- Nicholas Pihl
A Halloween Horror Story
Updated: Feb 13
The following is a story about what happened to our family friend, George. Of course, like all the best frightful tales, what makes this one so terrifying is that it is absolutely true. While the names have been changed for anonymity, virtually everything else is recorded exactly as it happened, roughly 12 years ago.
Back then, George's parents had divorced some 10+ years previously, and his dad, Abe, had remarried a woman named Bertie. Bertie was nice enough, she was friendly with Abe's kids, and most importantly, she seemed to make Abe happy.
A few years after getting remarried, Abe was diagnosed with stomach cancer. Untreatable, and terminal. His kids asked him about his wishes for end of life care, and what he wanted to have happen to his estate. Abe replied, on numerous occasions, "Bertie's got everything handled, and you'll all be taken care of after I'm gone."
Abe passed a couple months later. Two weeks after the funeral, the kids approached Bertie, asking about their inheritance. Bertie replied, "That's weird, Abe didn't mention anything to me. He just said that I'd be taken care of after he passed."
Abe's kids did some digging and found no will, no trust, no plan whatsoever. By law, Bertie was entitled to 100% of her deceased husband's assets, which became her assets going forward. So with Bertie, at least, Abe was true to his word. She was (and is), "taken care of," having received the entirety of his sizable estate.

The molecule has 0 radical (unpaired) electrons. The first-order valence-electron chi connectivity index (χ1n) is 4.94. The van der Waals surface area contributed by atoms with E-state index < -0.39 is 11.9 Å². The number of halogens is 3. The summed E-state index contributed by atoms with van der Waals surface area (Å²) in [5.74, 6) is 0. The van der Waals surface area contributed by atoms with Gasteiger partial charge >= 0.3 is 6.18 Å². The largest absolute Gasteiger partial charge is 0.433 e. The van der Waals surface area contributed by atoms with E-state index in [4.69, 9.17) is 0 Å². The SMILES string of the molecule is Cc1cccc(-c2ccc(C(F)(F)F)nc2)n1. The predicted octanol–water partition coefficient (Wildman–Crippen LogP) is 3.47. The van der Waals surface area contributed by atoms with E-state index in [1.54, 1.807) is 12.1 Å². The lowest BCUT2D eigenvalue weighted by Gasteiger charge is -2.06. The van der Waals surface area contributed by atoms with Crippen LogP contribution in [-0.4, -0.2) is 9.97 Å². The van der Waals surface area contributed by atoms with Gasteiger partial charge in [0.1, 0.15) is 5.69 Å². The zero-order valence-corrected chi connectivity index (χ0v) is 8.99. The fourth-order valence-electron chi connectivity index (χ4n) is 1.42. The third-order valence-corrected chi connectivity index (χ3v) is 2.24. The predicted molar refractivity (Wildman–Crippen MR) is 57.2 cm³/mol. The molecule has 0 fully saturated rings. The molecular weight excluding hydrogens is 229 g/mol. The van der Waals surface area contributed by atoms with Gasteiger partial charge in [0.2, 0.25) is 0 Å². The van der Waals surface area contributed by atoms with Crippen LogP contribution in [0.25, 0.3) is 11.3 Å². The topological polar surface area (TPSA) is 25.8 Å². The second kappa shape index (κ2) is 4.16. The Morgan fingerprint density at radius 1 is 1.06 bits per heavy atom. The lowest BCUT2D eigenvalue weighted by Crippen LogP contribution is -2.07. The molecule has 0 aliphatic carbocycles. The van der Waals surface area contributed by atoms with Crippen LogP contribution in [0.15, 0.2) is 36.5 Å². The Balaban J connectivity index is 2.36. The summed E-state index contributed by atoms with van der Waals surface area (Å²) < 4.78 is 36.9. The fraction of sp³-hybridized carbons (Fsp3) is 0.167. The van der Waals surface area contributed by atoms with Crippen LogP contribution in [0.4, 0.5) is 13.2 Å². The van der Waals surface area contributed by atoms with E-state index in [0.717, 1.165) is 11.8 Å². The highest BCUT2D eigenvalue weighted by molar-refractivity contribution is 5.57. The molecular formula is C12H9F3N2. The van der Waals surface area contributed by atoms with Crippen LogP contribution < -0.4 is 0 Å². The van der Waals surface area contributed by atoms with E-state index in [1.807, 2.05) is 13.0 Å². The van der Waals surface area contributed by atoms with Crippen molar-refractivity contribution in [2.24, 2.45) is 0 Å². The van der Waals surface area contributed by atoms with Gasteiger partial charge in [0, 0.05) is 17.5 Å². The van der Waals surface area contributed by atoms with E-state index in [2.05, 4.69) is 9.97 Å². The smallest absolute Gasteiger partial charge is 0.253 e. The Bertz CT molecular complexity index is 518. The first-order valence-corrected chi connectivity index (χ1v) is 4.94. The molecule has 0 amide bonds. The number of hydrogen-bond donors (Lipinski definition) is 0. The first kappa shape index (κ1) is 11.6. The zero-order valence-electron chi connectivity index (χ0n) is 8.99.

Unfortunately for Abe's kids, they will never see a dime.
Bertie is still alive, living comfortably and spending down Abe's assets, while all Abe's kids can do is watch.
They try to stay on friendly terms with her, but it's clear that she's not going to do anything she doesn't want to do. In fact, George heard through Bertie's daughter-in-law, that Bertie's estate plan directs almost everything to her kids, some to charity, and none to Abe's kids. To say George feels cheated would be an understatement.
Bertie's kids, who are about 10 years younger than Abe's, are thrilled. They know that when Bertie dies they'll receive that inheritance from her, plus an inheritance from their dad, who also created a plan that takes care of them. While their stepmom will receive the interest generated by investments in the estate, when she passes, they will receive everything else.
George, meanwhile, is still a diligent saver at age 62, and foresees working another few years. He has an impressively good attitude about it. But still, I can't imagine that his dad would have consciously chosen for things to play out this way.
The most painful part of this story is how easily all of this could have been avoided with the tiniest amount of proactive planning. While we'll never know exactly what Abe's wishes were, it's easy to imagine that he would have liked Bertie to have enough to live on, and at the same time, for his kids to receive whatever was left over from that upon her passing.
Maybe he didn't realize that it was possible to structure his estate this way. Maybe he just never got around to it. But I doubt that he would have consciously chosen for Bertie's kids to receive everything he'd worked so hard for, while leaving his kids and grandkids with nothing. After all, he loved them very much, and spent his life doing what he could to make their lives better. By all accounts, he was a great guy. He just didn't do this one, very important thing.